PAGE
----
3 Things You Shouldn’t Do with Solid-State Drives

When compared to the regular mechanical hard drives, Solid State Drives (SSDs) are pretty different and give you a performance boost in regards of boot time and application load time. SSDs work quite differently out of the box by employing NAND-based flash memory rather than using the moving mechanical parts like in the regular hard drives. Like any other electronic devices, SSDs also come with their own weaknesses (other than the heavy price tag) too. If you are using an SSD on your Windows machine, here are the three things that you have to take note of.

1. Don’t Use Index Feature in Windows

Whenever you lose track of a file or folder, you can use the Windows search feature to track those files or folders. To improve the search function in Windows, an indexing service runs in the background to keep track of all the file and folder changes. As this service updates its database regularly, it results in a lot of writes on your SSD and may eventually degrade the performance. Even though this background service is very helpful in faster indexing and searching, the Windows search function runs just fine even when you disable the indexing service. Since it is recommended that you disable this service on your SSD, the steps are listed below.

To disable indexing in Windows, right click on your SSD and select “Properties” from the list of options. Here under the “General” tab, uncheck the check box for “Allow files on this drive to have contents indexed in addition to file properties.” Now click on the “Ok” button to save changes.


That’s all there is to do to disable Indexing service on your SSD.

2. Don’t Disable TRIM or Use Old Operating Systems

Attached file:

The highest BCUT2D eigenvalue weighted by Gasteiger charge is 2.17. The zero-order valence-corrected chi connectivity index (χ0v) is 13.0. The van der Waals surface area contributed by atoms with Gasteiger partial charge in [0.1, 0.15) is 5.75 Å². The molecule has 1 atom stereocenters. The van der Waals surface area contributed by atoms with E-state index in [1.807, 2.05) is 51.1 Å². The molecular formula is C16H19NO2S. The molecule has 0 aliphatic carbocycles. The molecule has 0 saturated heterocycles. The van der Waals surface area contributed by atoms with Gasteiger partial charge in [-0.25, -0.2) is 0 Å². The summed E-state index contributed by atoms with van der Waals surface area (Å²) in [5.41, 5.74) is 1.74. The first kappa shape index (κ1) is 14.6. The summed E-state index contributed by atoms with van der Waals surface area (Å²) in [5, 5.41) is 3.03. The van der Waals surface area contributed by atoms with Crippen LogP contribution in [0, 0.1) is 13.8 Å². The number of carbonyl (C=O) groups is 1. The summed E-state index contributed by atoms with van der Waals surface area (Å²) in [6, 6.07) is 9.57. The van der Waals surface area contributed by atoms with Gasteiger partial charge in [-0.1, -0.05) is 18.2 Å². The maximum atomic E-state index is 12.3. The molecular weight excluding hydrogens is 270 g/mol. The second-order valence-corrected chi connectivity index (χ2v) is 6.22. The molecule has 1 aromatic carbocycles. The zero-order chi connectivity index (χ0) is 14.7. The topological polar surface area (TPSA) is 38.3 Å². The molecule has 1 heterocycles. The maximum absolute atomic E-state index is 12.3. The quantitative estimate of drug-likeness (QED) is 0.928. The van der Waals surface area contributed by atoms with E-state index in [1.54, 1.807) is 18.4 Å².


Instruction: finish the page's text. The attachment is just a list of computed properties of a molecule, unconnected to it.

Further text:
Whenever you delete a file on an SSD, the operating system will just remove the index of that file and send a TRIM command to flag the sectors as available so it can be cleaned up when your computer is idle. This greatly improves the performance of SSD, as the OS can write the new data into the SSDs much more efficiently. TRIM is supported in almost all the modern operating systems and it is recommended that you keep this feature enabled and not turn it off.

It is also recommended that you stay away from the old operating systems like Windows XP or Vista whenever you are using SSDs as your main OS drive. These old operating systems doesn’t support TRIM command and are also not optimized for being used in SSDs.

3. Don’t Fill Them to Capacity

To improve the performance of the SSDs, it is always recommended that you only use about seventy-five percent of the disk space. Actually, what happens in the background is that when you fill up your SSD, it takes double the time to re-write all the partially filled blocks with the new data. If your SSD has a good amount of free space, then it has a lot of empty blocks, and the OS takes less time to write the data into those empty blocks. If possible, always keep your SSD at less than seventy-five percent of its capacity.


While SSD is a faster replacement for the old mechanical hard drive, you still have to maintain it and use the best practices to keep it in top shape which in turn gives you better performance. For the price that you pay for the SSD, I am sure you won’t want to damage it so soon. Also, check out the differences between SSD, HDD, and Flash.

Do comment below to share your thoughts and experiences.

Vamsi Krishna Vamsi Krishna

Vamsi is a tech and WordPress geek who enjoys writing how-to guides and messing with his computer and software in general. When not writing for MTE, he writes for he shares tips, tricks, and lifehacks on his own blog Stugon.


        1. SSD’s “wear out” when written to too frequently! This is why many server manufacturers who use SSD’s mirror them as a default.

    1. Never do defragmentation or scandisk on them. That is done on old metal disks because the access time depends on how far the read/write head have to move. The more it have to move, the slower is the disk.
      A SSD doesn’t have any mechanical heads or a spinning disk. So all access time is equal no matter where you read from.
      So no need to run them. And as written by others. The number of writing to SSD is limited. You don’t want to make useless writings like with a defragmentation or scandisk.

  1. I have perfect disk installed and have set it for ssd optimize and thats it set and forget

  2. What about Spotlight, the Mac OS indexing and search tool? Obviously Apple has it enabled on their OEM SSDs.

  3. uhhhhhhh because Apple cares more about your experience than the actual longevity of the hardware. e.g. that is why we have apple care and or another reason for your loyalty!